She also has a informative series of posts setting up Angular Material here.
Tracy made an app on the fly that focused around animal puns which was quick to build due to the vast amount of readily available material design components.
Grids, sidebars, dropdown, indicators, popups, navigational components. These are all generated using a HTML tag attribute specific to the material design package.
<button>This is a button</button>
Will generate a nicely coloured material design button.
For more on this you can see the component library here.
Overall, Angular material design seems to perform consistently fast as well as being fully optimized specifically for an Angular application.
I can already see myself using this to create an admin section of a website that is easy on the eyes with minimal effort.
To really simplify how Angular Material might benefit a development process, simply put, it allows you to build a structured grid quickly, with a wide variety of input components while also looking good in the process.
Angular of Things
by Uri Shaked @UriShaked
I was really fascinated with Uri’s talk. I had never previously seen an Angular 2 application interact with a piece of hardware. The ng-beacons not only looked great but also provided a new perspective of how Angular can connect to physical devices.
Uri also goes into more detail in his medium post here.
If you have any experience with physical computing, this was reminiscent of how a Arduino IDE would interact with an Arduino board to manipulate lights/temperature etc.
The beacon itself emits a low energy Bluetooth signal. Which is then outputted and detected.
The heat generated from the beacon is detected on a slider which is designed in material design.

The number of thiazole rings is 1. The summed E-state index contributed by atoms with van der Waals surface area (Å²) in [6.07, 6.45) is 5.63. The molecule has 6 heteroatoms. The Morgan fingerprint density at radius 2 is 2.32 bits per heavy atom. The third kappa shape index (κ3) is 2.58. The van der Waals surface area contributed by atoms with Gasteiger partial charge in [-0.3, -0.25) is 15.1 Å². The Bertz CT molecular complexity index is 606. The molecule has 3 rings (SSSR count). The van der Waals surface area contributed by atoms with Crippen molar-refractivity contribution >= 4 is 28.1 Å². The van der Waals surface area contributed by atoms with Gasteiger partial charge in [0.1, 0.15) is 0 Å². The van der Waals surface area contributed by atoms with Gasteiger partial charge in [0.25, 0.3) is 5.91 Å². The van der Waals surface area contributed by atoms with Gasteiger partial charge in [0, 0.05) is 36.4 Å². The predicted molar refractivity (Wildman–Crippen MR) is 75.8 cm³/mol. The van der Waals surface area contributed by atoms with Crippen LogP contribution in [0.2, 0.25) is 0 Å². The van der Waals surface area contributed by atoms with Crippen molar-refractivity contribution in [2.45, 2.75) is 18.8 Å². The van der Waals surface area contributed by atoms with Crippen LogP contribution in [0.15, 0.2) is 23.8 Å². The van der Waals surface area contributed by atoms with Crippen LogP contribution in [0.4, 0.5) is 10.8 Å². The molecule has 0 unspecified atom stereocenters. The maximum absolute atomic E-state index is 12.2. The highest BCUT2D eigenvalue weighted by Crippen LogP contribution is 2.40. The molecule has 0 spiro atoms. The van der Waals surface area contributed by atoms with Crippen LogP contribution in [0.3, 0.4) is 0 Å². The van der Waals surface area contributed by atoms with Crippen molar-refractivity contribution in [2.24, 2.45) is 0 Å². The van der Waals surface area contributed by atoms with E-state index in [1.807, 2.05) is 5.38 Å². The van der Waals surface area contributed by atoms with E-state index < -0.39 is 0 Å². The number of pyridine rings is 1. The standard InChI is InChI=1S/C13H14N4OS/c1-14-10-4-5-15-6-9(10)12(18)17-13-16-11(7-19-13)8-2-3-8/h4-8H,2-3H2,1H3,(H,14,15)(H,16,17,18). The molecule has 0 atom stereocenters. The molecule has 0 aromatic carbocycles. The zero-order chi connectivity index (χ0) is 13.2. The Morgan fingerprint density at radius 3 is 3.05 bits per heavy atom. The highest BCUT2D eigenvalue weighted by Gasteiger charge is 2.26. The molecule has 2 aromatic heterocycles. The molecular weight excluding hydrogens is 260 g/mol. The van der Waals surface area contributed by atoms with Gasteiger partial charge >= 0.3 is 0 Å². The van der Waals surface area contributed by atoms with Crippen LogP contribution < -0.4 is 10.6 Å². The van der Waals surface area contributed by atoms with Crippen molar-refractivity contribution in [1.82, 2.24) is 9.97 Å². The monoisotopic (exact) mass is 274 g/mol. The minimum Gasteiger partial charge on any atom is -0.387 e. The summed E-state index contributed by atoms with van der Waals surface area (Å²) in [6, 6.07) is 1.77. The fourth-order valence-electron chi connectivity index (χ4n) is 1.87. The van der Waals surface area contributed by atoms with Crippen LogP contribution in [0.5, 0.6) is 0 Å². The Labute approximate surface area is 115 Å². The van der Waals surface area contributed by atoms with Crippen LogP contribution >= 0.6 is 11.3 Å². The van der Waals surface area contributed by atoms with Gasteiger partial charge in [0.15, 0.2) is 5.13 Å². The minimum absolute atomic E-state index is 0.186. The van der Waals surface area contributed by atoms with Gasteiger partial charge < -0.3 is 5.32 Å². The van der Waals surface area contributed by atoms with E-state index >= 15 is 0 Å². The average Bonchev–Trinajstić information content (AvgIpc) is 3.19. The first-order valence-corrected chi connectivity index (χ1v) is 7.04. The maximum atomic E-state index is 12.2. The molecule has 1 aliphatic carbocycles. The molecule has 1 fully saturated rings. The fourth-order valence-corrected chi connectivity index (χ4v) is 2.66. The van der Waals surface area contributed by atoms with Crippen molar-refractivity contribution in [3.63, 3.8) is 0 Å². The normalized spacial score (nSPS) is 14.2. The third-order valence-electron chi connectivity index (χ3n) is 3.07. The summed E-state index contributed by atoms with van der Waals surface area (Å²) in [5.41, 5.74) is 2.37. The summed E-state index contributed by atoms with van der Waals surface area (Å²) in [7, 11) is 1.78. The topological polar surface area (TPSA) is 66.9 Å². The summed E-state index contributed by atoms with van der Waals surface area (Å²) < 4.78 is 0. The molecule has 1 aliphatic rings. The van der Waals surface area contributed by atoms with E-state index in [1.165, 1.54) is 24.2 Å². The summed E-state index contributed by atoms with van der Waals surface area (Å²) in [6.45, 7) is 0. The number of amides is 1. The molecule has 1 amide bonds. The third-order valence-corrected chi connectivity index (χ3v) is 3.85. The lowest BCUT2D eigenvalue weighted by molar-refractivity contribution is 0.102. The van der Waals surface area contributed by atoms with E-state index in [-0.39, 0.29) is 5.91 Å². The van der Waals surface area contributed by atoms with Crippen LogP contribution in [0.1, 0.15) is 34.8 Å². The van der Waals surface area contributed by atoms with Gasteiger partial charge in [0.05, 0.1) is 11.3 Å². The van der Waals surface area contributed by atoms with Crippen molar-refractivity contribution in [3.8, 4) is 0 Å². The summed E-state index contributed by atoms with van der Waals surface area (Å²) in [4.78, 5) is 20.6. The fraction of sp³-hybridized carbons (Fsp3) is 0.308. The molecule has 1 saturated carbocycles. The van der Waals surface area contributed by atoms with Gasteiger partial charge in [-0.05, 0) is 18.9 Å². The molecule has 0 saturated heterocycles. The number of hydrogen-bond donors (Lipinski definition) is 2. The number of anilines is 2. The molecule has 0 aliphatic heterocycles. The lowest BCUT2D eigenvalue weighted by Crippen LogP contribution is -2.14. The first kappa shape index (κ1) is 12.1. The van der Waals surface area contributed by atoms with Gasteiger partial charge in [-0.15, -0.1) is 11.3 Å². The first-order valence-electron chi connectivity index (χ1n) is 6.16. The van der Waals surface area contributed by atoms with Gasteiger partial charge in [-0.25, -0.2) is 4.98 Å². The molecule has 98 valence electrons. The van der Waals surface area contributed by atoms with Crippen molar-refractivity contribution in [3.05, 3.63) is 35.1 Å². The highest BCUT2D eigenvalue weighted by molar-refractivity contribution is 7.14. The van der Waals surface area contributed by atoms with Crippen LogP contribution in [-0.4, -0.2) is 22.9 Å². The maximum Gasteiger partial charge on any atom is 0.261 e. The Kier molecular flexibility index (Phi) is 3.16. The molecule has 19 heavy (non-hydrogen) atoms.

3 volunteers were chosen to handle one of the beacons each. The heat generated from the participants moving was registered and updated in the sliders in real time over the Bluetooth signal.
You can find Uri’s GIT for the hot or not application here as well.
I really enjoyed this presentation. For me, it redefined how an Angular application can interact with a practical piece of hardware. I think there is a market for the ng-beacons within the Angular community as well.
There is currently no available way to purchase one of these beacons. But I’m sure the high niche demand created from the Angular community will enable this to be possible in the near future.
Although only three talks are covered here. A wide variety of Angular topics were covered throughout the duration of the conference. I hope this insight gives you an impression of what to expect next year.
The office hour segments in particular were extremely advantageous for those who took part in them.
If you missed the format of this, some of the speakers were available to speak to in an informal setting to give advice and answer your questions.
Both of them separately sat down with us and gave detailed explanations of a suitable freelance business model that coincided with our aims of being independant developers.
I’ll be sure to cover this in more detail in a future post. Be sure to keep an eye on ngVikings as its sure to expand bigger and bigger and become the cornerstone Angular event in Europe.